A middle school student in Seattle is trying to pave the way for more girls to succeed in math and science.
Elena Weitz, 12, is a 7th grader at Seattle Country Day School.
She said her goal is to start a nonprofit to get more girls into STEM.
“My favorite subject is science. I just love science,” said Weitz.
This week she and 15 of her classmates got to tour the UW Medicine Stem Cell Labs in South Lake Union.
There they got to meet and see research scientists at work, many of them female.
“This is truly an amazing experience,” said Weitz. “I just hope we can expose as many girls as possible to these kinds of experiences.”
According to the U.S. Department of Labor, women make up 48 percent of the workforce, but only 24 percent are workers in STEM fields. STEM stands for “science, technology, engineering and mathematics.”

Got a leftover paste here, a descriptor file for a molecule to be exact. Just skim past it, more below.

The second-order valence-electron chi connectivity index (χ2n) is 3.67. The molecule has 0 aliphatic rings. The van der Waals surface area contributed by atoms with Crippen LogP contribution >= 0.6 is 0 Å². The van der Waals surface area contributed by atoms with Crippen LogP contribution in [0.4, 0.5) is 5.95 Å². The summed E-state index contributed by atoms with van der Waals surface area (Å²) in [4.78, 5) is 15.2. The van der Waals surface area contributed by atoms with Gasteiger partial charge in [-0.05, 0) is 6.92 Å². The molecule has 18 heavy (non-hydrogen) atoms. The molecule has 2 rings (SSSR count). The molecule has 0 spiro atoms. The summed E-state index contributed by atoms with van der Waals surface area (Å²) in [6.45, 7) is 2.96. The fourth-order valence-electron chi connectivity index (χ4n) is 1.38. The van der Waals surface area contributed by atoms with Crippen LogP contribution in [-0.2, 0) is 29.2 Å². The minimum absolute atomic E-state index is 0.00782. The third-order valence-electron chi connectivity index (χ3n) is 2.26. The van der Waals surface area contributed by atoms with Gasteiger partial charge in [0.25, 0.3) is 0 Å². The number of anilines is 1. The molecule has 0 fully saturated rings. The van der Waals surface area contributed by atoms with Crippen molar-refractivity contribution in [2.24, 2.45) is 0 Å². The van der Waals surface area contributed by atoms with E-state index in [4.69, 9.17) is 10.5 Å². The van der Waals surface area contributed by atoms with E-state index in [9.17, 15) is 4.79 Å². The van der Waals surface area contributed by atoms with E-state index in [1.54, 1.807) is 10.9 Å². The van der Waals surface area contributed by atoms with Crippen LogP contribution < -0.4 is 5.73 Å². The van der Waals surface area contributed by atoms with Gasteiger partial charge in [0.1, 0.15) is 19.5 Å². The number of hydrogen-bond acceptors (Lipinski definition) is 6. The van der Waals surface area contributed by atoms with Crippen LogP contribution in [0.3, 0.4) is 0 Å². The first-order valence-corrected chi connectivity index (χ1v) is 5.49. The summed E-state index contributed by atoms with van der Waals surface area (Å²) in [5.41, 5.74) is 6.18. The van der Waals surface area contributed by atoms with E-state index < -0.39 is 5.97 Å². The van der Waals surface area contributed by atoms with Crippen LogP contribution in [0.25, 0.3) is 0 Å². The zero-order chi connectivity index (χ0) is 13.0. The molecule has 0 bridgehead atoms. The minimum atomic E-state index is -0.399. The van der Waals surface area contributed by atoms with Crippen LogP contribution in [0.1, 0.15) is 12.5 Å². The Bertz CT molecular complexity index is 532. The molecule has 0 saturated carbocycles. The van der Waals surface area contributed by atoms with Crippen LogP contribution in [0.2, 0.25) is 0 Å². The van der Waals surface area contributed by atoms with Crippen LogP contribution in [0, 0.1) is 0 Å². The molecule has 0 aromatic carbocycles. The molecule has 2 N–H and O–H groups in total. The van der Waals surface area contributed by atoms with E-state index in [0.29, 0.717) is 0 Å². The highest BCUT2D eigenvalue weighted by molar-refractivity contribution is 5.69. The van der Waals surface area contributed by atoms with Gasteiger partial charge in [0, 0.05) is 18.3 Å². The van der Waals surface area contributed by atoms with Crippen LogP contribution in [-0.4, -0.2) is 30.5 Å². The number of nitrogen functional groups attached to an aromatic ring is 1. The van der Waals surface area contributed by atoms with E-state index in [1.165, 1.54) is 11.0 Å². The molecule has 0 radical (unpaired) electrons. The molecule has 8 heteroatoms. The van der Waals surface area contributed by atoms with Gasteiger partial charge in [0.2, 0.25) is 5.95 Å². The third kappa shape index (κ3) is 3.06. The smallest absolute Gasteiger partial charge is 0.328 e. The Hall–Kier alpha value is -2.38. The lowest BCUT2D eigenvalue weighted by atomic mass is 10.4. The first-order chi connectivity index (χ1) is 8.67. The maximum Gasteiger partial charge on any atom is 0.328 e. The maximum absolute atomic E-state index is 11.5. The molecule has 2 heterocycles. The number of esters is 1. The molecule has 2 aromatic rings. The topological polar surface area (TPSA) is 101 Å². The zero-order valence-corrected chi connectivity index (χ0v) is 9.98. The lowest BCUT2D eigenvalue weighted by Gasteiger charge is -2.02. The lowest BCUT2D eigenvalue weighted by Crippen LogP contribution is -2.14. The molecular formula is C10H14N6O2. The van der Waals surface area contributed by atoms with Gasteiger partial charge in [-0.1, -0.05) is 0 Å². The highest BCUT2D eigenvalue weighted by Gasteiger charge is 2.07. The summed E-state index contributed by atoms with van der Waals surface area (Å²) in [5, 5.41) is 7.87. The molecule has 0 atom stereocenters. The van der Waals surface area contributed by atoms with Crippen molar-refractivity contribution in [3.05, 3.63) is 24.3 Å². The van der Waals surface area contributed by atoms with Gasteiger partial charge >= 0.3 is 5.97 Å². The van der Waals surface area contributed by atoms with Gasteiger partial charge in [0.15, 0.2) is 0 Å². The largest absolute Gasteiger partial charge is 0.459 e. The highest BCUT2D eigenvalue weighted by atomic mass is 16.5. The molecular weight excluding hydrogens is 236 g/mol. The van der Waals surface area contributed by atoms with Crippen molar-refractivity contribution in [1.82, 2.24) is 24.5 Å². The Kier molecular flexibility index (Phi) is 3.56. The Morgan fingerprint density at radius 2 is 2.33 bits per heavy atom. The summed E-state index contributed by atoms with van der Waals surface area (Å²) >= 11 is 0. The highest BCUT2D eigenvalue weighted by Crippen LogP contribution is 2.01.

Research also shows girls tend to lose interest in STEM as they transition from middle to high school.
“I am really excited to see these young girls and how interested they are in the fields,” said UW research scientist Savannah Cook.
Cook’s colleague, Dr. Lil Pabon, said she hopes more young women seek out ways to succeed in science and medicine.
“It’s one of those things that we want to impart this passion that we have,” said Pabon. “They can dream about therapies that can be developed by them in the future.
Read the full story at KIRO 7 News.